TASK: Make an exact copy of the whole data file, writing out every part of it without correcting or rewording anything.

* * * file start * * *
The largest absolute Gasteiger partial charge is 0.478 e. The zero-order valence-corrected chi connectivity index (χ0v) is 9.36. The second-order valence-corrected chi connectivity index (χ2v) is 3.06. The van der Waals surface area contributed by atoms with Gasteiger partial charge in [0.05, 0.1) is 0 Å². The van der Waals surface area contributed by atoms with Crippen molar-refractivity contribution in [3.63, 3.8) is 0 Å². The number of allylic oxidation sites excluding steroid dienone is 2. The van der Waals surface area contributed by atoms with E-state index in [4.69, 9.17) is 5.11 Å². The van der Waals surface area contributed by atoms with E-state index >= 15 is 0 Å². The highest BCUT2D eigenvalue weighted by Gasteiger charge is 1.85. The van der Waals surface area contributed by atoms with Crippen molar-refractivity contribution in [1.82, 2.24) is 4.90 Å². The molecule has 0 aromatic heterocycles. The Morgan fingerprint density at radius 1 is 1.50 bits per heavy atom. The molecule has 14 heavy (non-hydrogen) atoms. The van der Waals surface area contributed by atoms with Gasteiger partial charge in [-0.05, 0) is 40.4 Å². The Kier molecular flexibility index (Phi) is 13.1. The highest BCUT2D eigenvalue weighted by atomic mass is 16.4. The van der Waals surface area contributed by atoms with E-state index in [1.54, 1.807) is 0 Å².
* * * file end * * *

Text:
The largest absolute Gasteiger partial charge is 0.478 e. The zero-order valence-corrected chi connectivity index (χ0v) is 9.36. The second-order valence-corrected chi connectivity index (χ2v) is 3.06. The van der Waals surface area contributed by atoms with Gasteiger partial charge in [0.05, 0.1) is 0 Å². The van der Waals surface area contributed by atoms with Crippen molar-refractivity contribution in [3.63, 3.8) is 0 Å². The number of allylic oxidation sites excluding steroid dienone is 2. The van der Waals surface area contributed by atoms with E-state index in [4.69, 9.17) is 5.11 Å². The van der Waals surface area contributed by atoms with E-state index >= 15 is 0 Å². The highest BCUT2D eigenvalue weighted by Gasteiger charge is 1.85. The van der Waals surface area contributed by atoms with Crippen molar-refractivity contribution in [1.82, 2.24) is 4.90 Å². The molecule has 0 aromatic heterocycles. The Morgan fingerprint density at radius 1 is 1.50 bits per heavy atom. The molecule has 14 heavy (non-hydrogen) atoms. The van der Waals surface area contributed by atoms with Gasteiger partial charge in [-0.05, 0) is 40.4 Å². The Kier molecular flexibility index (Phi) is 13.1. The highest BCUT2D eigenvalue weighted by atomic mass is 16.4. The van der Waals surface area contributed by atoms with E-state index in [1.54, 1.807) is 0 Å².